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Microsoft in Education

May 26, 2017

On this week’s show, the Windows Education Marketing team describes what it takes to make technology more accessible for schools and more useful for today’s student—get an Insider’s perspective into an event that launched a philosophy, not just a product.

Keep listening to hear how Kayas Cultural College built a digital classroom using a fully Microsoft-solution for distance learning in remote areas. From K-12 to adult education, join us for an episode in the classroom.

Windows Insider Podcast Episode 3


THOMAS TROMBLEY: Welcome back, listeners.

Last month on our show, Bill Karagounis revealed how Insiders are influencing the digital revolution. Today, we explore the transformation of education, how classrooms look, teachers engage, and students learn. From first graders mastering reading, to teaching math to adults, today's guests show us exactly how Microsoft and the Insider community are transforming the classroom.

KYLE KELLY: We were actually really, really excited with a lot of the announcements that were made at the Microsoft event in New York City.

THOMAS TROMBLEY: Today, we'll hear from two of my friends and colleagues in the Windows Education team, Jay Paulus and Lee Sabow, as they update us on the May 2 announcement on Microsoft in Education.

Then fellow ninja cat, perhaps the herder of all ninja cats, Tyler Ahn, speaks with educator Kyle Kelly about his team's innovative use of technology for distance learning in a remote Canadian community. I can almost see the Northern Lights now and feel that cold chill on my neck.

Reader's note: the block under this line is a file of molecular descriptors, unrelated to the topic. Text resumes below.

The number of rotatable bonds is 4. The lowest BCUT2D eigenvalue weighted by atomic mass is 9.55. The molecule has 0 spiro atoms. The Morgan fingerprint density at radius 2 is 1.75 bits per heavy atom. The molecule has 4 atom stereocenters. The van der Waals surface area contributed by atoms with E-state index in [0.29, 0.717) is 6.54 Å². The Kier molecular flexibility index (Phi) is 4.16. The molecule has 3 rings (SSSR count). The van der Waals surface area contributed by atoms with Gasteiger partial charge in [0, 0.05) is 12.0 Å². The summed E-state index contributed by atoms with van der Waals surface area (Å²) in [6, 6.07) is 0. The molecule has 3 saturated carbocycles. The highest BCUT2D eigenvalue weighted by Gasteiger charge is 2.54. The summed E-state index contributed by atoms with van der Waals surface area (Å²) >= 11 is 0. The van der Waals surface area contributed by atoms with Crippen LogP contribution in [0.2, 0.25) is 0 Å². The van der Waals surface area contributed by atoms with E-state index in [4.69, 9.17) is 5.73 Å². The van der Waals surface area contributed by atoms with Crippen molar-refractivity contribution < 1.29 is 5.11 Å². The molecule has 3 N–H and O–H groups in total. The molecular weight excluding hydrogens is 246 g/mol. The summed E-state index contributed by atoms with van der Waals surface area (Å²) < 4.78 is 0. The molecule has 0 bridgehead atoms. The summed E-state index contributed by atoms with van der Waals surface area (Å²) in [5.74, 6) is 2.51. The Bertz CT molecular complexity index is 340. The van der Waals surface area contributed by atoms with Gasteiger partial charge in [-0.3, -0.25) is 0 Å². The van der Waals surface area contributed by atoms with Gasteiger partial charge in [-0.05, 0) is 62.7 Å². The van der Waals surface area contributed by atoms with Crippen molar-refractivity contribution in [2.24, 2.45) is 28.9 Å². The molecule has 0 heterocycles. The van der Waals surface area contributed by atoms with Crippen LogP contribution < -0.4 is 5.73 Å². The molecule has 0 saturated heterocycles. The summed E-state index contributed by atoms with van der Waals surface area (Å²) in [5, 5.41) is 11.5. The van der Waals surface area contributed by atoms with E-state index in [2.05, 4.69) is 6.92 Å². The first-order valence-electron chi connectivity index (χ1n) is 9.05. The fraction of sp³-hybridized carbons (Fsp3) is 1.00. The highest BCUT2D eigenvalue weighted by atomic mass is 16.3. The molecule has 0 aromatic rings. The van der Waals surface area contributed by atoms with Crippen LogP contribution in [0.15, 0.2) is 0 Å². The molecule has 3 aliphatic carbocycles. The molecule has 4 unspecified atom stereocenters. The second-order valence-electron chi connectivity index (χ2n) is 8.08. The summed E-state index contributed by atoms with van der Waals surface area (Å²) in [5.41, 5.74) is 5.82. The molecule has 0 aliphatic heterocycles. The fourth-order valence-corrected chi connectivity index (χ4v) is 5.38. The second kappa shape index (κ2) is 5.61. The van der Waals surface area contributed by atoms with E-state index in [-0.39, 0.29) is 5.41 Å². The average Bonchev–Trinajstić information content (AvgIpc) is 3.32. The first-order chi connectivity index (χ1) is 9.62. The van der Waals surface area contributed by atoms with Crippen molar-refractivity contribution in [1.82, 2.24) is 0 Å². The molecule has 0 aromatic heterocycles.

I'm your host, Tom Trombley, aka "The Tomcat," and this is the Windows Insider Podcast. Let's get rolling.

In our first two episodes, we traveled to far off lands of Nigeria and Australia. Today, we journey inward to the world of education. I've brought in two members of the Windows Education team to talk about the recent announcements on Microsoft in Education.

All right. Joining me on the podcast today are two esteemed colleagues of mine. I've been working with you guys for quite some time, Mr. Jay Paulus, Mr. Lee Sabow. Thanks for joining me today.

JAY PAULUS: Hey, Tom. Thanks for having us.

LEE SABOW: Thank you.

THOMAS TROMBLEY: Glad you could join me for the podcast. I want you to tell me a little bit about yourselves and what your roles are before we kind of dig in a little bit on this big announcement from last week.

So, Jay, we'll start with you.

JAY PAULUS: Yeah, so this is Jay. I'm in the Windows Education Marketing team and focused on helping schools get Windows technology out there.

LEE SABOW: Lee Sabow, I'm also on the Windows Marketing group focused on education and really excited to be here.

THOMAS TROMBLEY: Right on. Now, Jay, I was wondering if you could tell us a little bit more, make that a lot more, about the announcement that took place on May 2 in New York City.

JAY PAULUS: Man, that was such an amazing thing to be part of. I've been telling people all week, in 18 years working at this company, it was the most positive thing I've ever been part of. It was just so cool. We had so much great news, and people came away saying stuff like, wow, you guys didn't launch a product, you launched a philosophy today. And it really did feel that way. It felt super positive.

THOMAS TROMBLEY: That's huge. I mean, you guys were working really hard right up until the minute there, but you guys kept your smiles on your faces and enthusiastic about the entire announcement.

Now tell us a little bit about the event itself, Lee, you were there as well?